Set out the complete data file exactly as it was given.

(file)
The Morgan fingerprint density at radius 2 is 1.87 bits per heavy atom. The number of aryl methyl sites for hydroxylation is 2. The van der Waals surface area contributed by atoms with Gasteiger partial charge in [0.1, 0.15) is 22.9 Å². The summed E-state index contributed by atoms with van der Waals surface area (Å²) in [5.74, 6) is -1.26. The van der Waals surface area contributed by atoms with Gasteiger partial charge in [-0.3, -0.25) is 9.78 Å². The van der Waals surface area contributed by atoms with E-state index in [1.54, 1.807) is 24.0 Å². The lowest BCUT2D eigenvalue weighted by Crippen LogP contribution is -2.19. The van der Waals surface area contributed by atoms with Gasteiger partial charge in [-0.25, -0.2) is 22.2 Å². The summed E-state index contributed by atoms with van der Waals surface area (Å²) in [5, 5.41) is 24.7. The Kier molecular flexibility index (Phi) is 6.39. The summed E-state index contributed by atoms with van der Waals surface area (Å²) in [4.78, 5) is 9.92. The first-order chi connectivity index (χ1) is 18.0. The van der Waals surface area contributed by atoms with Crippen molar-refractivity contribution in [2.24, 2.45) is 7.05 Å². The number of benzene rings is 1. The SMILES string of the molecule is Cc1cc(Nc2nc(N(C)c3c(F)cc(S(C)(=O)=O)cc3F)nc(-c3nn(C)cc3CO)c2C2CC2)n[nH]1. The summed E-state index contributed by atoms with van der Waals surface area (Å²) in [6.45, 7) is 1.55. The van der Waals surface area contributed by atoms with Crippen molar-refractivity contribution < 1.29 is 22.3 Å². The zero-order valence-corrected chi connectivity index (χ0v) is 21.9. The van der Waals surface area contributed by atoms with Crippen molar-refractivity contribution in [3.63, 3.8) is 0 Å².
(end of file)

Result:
The Morgan fingerprint density at radius 2 is 1.87 bits per heavy atom. The number of aryl methyl sites for hydroxylation is 2. The van der Waals surface area contributed by atoms with Gasteiger partial charge in [0.1, 0.15) is 22.9 Å². The summed E-state index contributed by atoms with van der Waals surface area (Å²) in [5.74, 6) is -1.26. The van der Waals surface area contributed by atoms with Gasteiger partial charge in [-0.3, -0.25) is 9.78 Å². The van der Waals surface area contributed by atoms with E-state index in [1.54, 1.807) is 24.0 Å². The lowest BCUT2D eigenvalue weighted by Crippen LogP contribution is -2.19. The van der Waals surface area contributed by atoms with Gasteiger partial charge in [-0.25, -0.2) is 22.2 Å². The summed E-state index contributed by atoms with van der Waals surface area (Å²) in [5, 5.41) is 24.7. The Kier molecular flexibility index (Phi) is 6.39. The summed E-state index contributed by atoms with van der Waals surface area (Å²) in [4.78, 5) is 9.92. The first-order chi connectivity index (χ1) is 18.0. The van der Waals surface area contributed by atoms with Crippen molar-refractivity contribution in [2.24, 2.45) is 7.05 Å². The number of benzene rings is 1. The SMILES string of the molecule is Cc1cc(Nc2nc(N(C)c3c(F)cc(S(C)(=O)=O)cc3F)nc(-c3nn(C)cc3CO)c2C2CC2)n[nH]1. The summed E-state index contributed by atoms with van der Waals surface area (Å²) in [6.45, 7) is 1.55. The van der Waals surface area contributed by atoms with Crippen molar-refractivity contribution < 1.29 is 22.3 Å². The zero-order valence-corrected chi connectivity index (χ0v) is 21.9. The van der Waals surface area contributed by atoms with Crippen molar-refractivity contribution in [3.63, 3.8) is 0 Å².